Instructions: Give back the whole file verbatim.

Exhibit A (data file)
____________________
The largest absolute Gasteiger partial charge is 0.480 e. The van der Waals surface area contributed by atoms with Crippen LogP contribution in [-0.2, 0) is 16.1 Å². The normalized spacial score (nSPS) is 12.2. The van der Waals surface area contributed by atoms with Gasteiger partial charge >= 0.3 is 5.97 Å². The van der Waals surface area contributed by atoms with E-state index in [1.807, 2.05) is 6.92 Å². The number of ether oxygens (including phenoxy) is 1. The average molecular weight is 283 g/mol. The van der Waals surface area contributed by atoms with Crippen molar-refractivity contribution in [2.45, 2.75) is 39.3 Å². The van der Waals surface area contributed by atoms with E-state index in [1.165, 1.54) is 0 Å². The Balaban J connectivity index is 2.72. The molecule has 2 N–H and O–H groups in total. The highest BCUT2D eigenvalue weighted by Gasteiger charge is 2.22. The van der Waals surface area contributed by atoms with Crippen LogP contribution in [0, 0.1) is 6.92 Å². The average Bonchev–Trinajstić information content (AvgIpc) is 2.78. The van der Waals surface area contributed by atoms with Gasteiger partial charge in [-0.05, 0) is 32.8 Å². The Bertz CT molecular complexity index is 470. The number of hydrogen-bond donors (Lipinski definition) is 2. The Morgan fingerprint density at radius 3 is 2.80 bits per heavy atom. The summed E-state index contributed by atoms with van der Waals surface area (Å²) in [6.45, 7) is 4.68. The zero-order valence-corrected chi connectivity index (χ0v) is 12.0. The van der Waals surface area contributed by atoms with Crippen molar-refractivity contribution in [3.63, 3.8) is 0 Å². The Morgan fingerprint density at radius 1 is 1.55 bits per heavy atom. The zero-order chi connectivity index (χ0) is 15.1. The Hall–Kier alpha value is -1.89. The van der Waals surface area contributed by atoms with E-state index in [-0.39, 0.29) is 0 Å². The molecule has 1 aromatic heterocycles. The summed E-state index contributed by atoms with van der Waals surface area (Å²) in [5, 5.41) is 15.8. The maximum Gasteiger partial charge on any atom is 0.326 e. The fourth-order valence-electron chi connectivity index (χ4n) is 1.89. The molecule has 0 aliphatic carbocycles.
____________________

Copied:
The largest absolute Gasteiger partial charge is 0.480 e. The van der Waals surface area contributed by atoms with Crippen LogP contribution in [-0.2, 0) is 16.1 Å². The normalized spacial score (nSPS) is 12.2. The van der Waals surface area contributed by atoms with Gasteiger partial charge >= 0.3 is 5.97 Å². The van der Waals surface area contributed by atoms with E-state index in [1.807, 2.05) is 6.92 Å². The number of ether oxygens (including phenoxy) is 1. The average molecular weight is 283 g/mol. The van der Waals surface area contributed by atoms with Crippen molar-refractivity contribution in [2.45, 2.75) is 39.3 Å². The van der Waals surface area contributed by atoms with E-state index in [1.165, 1.54) is 0 Å². The Balaban J connectivity index is 2.72. The molecule has 2 N–H and O–H groups in total. The highest BCUT2D eigenvalue weighted by Gasteiger charge is 2.22. The van der Waals surface area contributed by atoms with Crippen LogP contribution in [0, 0.1) is 6.92 Å². The average Bonchev–Trinajstić information content (AvgIpc) is 2.78. The van der Waals surface area contributed by atoms with Gasteiger partial charge in [-0.05, 0) is 32.8 Å². The Bertz CT molecular complexity index is 470. The number of hydrogen-bond donors (Lipinski definition) is 2. The Morgan fingerprint density at radius 3 is 2.80 bits per heavy atom. The summed E-state index contributed by atoms with van der Waals surface area (Å²) in [6.45, 7) is 4.68. The zero-order valence-corrected chi connectivity index (χ0v) is 12.0. The van der Waals surface area contributed by atoms with Crippen molar-refractivity contribution in [3.63, 3.8) is 0 Å². The Morgan fingerprint density at radius 1 is 1.55 bits per heavy atom. The zero-order chi connectivity index (χ0) is 15.1. The Hall–Kier alpha value is -1.89. The van der Waals surface area contributed by atoms with E-state index in [-0.39, 0.29) is 0 Å². The molecule has 1 aromatic heterocycles. The summed E-state index contributed by atoms with van der Waals surface area (Å²) in [5, 5.41) is 15.8. The maximum Gasteiger partial charge on any atom is 0.326 e. The fourth-order valence-electron chi connectivity index (χ4n) is 1.89. The molecule has 0 aliphatic carbocycles.